How to Speak Ugandan

13 02 2010

I love the cadence of the locals’ speech, and since I cannot replicate it verbally I thought I would do it phonetically.  I have to admit that this idea is not my own – one of the former interns named their laptop “Kompyuutah.”

Spelling isn’t really an issue in Uganda either (my kinda country!) and changes depending on the emphasis within the word.  For example, a major nearby street is called Gaba Road, but with the accent on the first syllable it can either be spelled Ggaba or Gaaba.

So here’s some soothing sounds from Uganda:

“‘Zungu! ‘Uungu!” – Short for “Muzungu! Muzungu!”, which means “White person! White person!”  somehow it sounds a lot cuter (and actually is much more affectionate) in Uganda.

Aallo! – “Hello!”  I believe I am now saying this, too.

Faadah Gahd – “Father God”, usually heard in morning prayer by the local staff.

Waahk - “work”

Chaahych - “church”

Laahnch ees raaidy! – “Lunch is ready!”, said by the lady who cooks for the office.  Might be my favorite three words of the day.

Dis-ah one o, dat-ah one – “this one or that one”, usually used instead of “him/her/you”.

Aah you peeking meh? – “Are you picking me?” as in, “Are you picking up anything I’m saying?”, or “Do you understand me?”

Yuu aah mahy siize. – “You are my size”, usually heard in the market spoken by a Ugandan man in to a Muzungu woman.  Sometime followed with Taek meh to Amaarika.

I’m sure there’s more to come and the list will be much longer soon.  Thanks for staying posted…think I have another blog on the way before the weekend is over!

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6 responses

13 02 2010
Elaine Suau

Megan… Happy Valentines day , good to hear from you.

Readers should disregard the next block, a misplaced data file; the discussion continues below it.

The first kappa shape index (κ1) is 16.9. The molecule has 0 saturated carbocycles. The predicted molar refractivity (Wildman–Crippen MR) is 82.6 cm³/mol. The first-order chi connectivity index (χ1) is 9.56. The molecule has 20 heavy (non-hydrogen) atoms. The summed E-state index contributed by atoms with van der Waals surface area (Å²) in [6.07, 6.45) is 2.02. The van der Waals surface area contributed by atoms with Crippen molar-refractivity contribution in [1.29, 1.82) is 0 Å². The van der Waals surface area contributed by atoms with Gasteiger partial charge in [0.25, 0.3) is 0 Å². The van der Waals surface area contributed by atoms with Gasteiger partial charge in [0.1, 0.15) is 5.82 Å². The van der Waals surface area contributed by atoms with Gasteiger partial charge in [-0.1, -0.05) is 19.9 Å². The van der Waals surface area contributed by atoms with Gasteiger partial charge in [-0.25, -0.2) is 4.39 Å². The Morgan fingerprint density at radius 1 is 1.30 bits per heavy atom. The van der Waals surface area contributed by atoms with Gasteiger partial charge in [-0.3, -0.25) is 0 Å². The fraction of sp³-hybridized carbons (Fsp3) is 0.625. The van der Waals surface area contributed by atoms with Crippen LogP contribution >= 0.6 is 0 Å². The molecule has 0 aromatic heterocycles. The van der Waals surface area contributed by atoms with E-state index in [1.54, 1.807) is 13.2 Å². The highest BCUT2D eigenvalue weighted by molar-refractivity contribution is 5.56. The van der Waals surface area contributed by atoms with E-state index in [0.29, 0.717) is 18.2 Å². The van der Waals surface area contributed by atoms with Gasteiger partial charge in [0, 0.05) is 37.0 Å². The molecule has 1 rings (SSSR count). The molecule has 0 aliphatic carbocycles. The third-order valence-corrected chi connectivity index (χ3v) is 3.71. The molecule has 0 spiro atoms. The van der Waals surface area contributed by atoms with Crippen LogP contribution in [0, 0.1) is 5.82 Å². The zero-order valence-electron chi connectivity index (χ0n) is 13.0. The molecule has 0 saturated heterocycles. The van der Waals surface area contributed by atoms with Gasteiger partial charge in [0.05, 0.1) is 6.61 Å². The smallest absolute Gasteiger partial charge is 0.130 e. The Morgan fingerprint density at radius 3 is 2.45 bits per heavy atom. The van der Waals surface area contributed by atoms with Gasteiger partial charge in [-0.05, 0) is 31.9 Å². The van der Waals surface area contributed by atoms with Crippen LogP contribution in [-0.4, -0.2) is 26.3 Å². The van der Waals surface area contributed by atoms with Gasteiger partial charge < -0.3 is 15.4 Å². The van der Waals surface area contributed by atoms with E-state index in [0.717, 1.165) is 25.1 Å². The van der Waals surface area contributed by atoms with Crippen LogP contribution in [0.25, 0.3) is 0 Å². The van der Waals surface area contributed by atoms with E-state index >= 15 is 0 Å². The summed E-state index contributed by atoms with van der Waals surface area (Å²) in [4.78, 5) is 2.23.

Wondering what kind of food are you getting?

Love Papa Elio

28 02 2010
Nancy Sullivan

Hey Megan: The following message is being sent from Grandma K via me!
Happy Birthday Megan. I miss you and hope that you are having a wonderful experience. Be careful and I love you. XOXOXO
(I was told that I had to put the XO’s)

28 02 2010
Nancy Sullivan

Happy Birthday to you! Hope you have a very special Ugandan celebration! Love you, The Sullivan Clan & Johnnie Purple

15 03 2010
Christine Griffith

Hi Megan! Happy belated birthday. I have been keeping up with your adventures through your Mother; she gave me your blog site and so I’m now reading your entries. (Notice I used a “semicolon”?) They do have a purpose :) Enjoy and we can’t wait to see you when you return! Oh, Mom seems to be holding herself together :) – much love to you from us all xoxo

24 03 2010
Carol Myers

I’m Ila’s neice. She sent this to me because she thought that I would be interested. I am. Mimi nina mwalimu ya hisable, I taught math in Uganda for 3 years from ’69 through ’72. Was there while Obote was President, and when Idi Amin took over. I’ve got a picture of me and Idi at the Ntebbe swimming pool. He used to go there on Sundays just like several of the Peace Corp volunteers. I remember Wednesday afternoons, sitting in the Uganda Bookstore balcony, eating samosas and drinking chai and kahawa (coffee). I remember Thursday evenings during football season, coming in town to see the last week’s games that the embassey had flown in. In fact we were evacuated while there was a border war with Tanzania. I tought at Ndejje Senior Secondary School, which is 5 miles up a hill from Bombo. Fondly remember Saturday trips to the market to get the weeks supply of fruit and veggies. Remember learning how to make ketchup , mustard, mayo, etc. from scratch because none of that was available when we first got there. Having afternoon football practice with the students.
Love to hear more from you. I’ve got to get to class now. Have a review session with my students before their 3rd calc class.

26 04 2010
Cheryl Maki

Oh to be young again! It is wonderful to read your blog and dream dreams of what life has to offer. I love your heart to serve the Lord in this way and will continue to check your blog for updates. Please share any prayer request with us so we can support you with prayer. Thank you for sharing. Blessings, Cheryl Maki

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